Category Archives: Food

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As part of the About Men Radio Fitness Challenge, About Men Radio contributor Janifer Cheng explains how getting back to nature — and away from processed foods — has benefited her boyfriend.  Look for more AMR Fitness Challenge updates coming soon!

I grew up with parents who worked all the time.

Generally, dinner consisted of takeout,  leftovers or whatever was brought home from the restaurants where my parents worked.

During their rare day off, my parents would cook, which, depending on the ingredients, either took all day or a little over an hour.

This kind of home cooking has become old world, left to those who live in throwback societies, whether it’s the Amish, outside first world countries, or your grandparents’ place, it’s rarely done anymore, because our time is too short to spend slaving over a hot stove.

I’m reminded of this daily.

After several enormous life changes, I now find myself with a lot of time on my hands and cooking more than I have in the last 10 years.

Don’t get me wrong, I’m not cooking five-course meals.  It’s generally preparing dinner for five, instead of getting takeout for one, which was what I was doing as of two months ago.

Chicken pot pie with cream biscuits.

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Pot roast.

Braised chicken in red sauce.

Double chocolate espresso cake.

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Irish beef stew.

Mango coconut custard.

Blueberry or banana pancakes.

These are just some of the things I’ve made from scratch in my new home for my new family.  I’m temporarily unemployed, so as I wait for the next gig, I cook to feel like I’m contributing something to my situation, and I missed cooking anyway, so killing two birds with one stone = WIN!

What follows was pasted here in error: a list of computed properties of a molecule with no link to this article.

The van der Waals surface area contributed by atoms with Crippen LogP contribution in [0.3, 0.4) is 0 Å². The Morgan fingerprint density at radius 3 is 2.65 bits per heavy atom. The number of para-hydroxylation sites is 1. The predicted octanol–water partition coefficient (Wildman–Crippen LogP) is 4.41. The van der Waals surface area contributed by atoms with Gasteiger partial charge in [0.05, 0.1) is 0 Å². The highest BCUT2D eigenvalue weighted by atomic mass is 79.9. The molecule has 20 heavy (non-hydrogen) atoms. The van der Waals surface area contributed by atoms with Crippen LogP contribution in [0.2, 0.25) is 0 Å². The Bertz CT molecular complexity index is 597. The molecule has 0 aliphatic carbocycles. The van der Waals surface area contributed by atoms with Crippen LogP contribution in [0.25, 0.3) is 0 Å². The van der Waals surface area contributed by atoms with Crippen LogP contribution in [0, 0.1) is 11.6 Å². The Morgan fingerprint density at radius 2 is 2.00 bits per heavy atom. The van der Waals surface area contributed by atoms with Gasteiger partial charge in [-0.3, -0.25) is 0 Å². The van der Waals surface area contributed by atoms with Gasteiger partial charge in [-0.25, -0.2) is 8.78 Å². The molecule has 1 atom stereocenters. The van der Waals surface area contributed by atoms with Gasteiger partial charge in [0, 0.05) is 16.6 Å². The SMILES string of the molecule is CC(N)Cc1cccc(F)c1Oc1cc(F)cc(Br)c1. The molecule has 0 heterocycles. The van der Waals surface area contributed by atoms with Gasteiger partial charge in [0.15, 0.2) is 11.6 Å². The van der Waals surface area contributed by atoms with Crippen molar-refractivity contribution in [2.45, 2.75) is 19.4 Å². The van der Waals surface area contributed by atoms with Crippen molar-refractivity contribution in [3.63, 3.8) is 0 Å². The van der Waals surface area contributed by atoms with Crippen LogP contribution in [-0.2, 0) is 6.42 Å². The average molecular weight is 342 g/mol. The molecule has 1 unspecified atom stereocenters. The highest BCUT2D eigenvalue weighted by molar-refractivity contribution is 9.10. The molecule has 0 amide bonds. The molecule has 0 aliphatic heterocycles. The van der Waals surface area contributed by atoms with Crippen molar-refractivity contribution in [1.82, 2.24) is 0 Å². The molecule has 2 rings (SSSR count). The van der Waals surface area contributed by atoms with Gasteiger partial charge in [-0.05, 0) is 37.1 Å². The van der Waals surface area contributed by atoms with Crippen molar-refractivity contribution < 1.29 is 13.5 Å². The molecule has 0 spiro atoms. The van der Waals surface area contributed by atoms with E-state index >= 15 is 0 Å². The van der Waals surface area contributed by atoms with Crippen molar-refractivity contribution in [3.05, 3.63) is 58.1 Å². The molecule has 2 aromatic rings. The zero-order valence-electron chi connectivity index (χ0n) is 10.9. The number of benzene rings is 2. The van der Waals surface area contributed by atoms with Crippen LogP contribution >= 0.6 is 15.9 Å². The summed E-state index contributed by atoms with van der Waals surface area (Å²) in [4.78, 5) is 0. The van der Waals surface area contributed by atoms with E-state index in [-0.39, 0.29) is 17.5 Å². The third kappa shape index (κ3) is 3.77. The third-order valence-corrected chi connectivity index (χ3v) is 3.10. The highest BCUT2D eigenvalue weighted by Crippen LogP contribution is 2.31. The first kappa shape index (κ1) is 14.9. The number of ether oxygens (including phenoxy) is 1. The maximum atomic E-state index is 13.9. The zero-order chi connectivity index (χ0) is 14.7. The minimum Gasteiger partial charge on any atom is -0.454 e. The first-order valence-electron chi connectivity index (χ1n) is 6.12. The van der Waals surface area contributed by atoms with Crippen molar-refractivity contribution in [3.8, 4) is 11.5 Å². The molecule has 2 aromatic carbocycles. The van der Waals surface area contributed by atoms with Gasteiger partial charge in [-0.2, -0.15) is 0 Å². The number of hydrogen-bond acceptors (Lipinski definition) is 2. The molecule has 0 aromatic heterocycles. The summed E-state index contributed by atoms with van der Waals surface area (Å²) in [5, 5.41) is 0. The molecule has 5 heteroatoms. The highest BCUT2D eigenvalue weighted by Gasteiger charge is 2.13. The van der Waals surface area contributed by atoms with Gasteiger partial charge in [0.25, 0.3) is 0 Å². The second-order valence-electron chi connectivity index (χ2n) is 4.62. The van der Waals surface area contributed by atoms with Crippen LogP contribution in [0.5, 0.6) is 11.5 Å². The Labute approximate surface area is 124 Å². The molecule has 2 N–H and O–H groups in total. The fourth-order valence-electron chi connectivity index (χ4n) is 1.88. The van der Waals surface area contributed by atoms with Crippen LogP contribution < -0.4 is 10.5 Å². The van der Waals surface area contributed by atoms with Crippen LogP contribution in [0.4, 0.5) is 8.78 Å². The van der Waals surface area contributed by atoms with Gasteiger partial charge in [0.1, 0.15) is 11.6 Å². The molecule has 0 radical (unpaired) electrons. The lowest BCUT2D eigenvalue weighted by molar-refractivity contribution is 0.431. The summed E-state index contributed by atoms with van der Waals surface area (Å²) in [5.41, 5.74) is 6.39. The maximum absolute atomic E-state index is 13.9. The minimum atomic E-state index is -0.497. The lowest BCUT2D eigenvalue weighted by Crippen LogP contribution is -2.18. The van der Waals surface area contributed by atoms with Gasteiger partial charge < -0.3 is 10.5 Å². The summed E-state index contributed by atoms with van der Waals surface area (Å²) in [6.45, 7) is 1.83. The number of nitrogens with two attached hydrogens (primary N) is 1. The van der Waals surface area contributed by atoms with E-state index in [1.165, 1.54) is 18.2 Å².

I’ve been preparing my boyfriend’s breakfast, packing his lunch and making dinner for him for the last two months.

The vast majority I’ve been making from scratch, with the exception of the occasional packaged mixes that still require you to add water, meat, etc. to complete the meal.

My boyfriend thought he was gaining weight because he was eating more than he had before, until last Sunday, when we went shopping at a supermarket and he stepped on the complimentary scale and prepared for the worst.

His brow furrowed.

In the last two months, he has lost seven pounds.

He was perplexed.

How is it he could be eating more food, more often, and yet be down seven pounds?  He’s in his 50s and his metabolism had begun to slow.

This didn’t make sense.

Two months ago, we watched a four-part documentary called “Cooked,” where one of the guests said: “If you want to eat something, make it yourself.  If you want an apple pie, make it from scratch.  Cut the apples, roll the dough.  It’ll take more time, but it’ll be healthier for you.”

Maybe that was it.  We weren’t relying on junk anymore.  Someone was at home, making good food, with less calories over all, and even though he was eating more often, it was doing less damage to his body.

He wasn’t living the single sedentary lifestyle, but taking the occasional walk around town with his girlfriend in hand.

Although I gained back the “New York 10” (the 10 pounds you lose because of the amount of walking you generally do in New York daily), I’m starting to feel my clothes loosen as time passes.

Maybe one of the contributing factors of why more people were thinner back in my grandparents’ time was because they had to make everything from scratch or close to it.

Maybe in our need to have everything now, we’ve lost something essential that bypassed the cooking phase and went straight to stuffing our face.

Whatever it was, it’s good to know it doesn’t take too much to get it back.

Wait, I wonder if this works with barbecue?

Can My Doctor Just STFU About My BMI Please?

 

I recently had my annual physical and I was like pffffft….I’ve got this thing in the bag.

Heart? Sounded A-OK.

Lungs? All clear.

Yes, I wear my safety belt. I drink alcohol in moderation. And no, I don’t smoke.

I was sailing toward a bill of health cleaner than my mother’s kitchen when…

The doctor looked over my paperwork and saw my weight. Hmmmm, she said, for your height and weight, your BMI is high and you are very close to being obese.

For those of you who are not familiar with BMI, or body mass index, it is a conspiracy cooked up by health professionals to figure out new ways to guilt you into losing weight.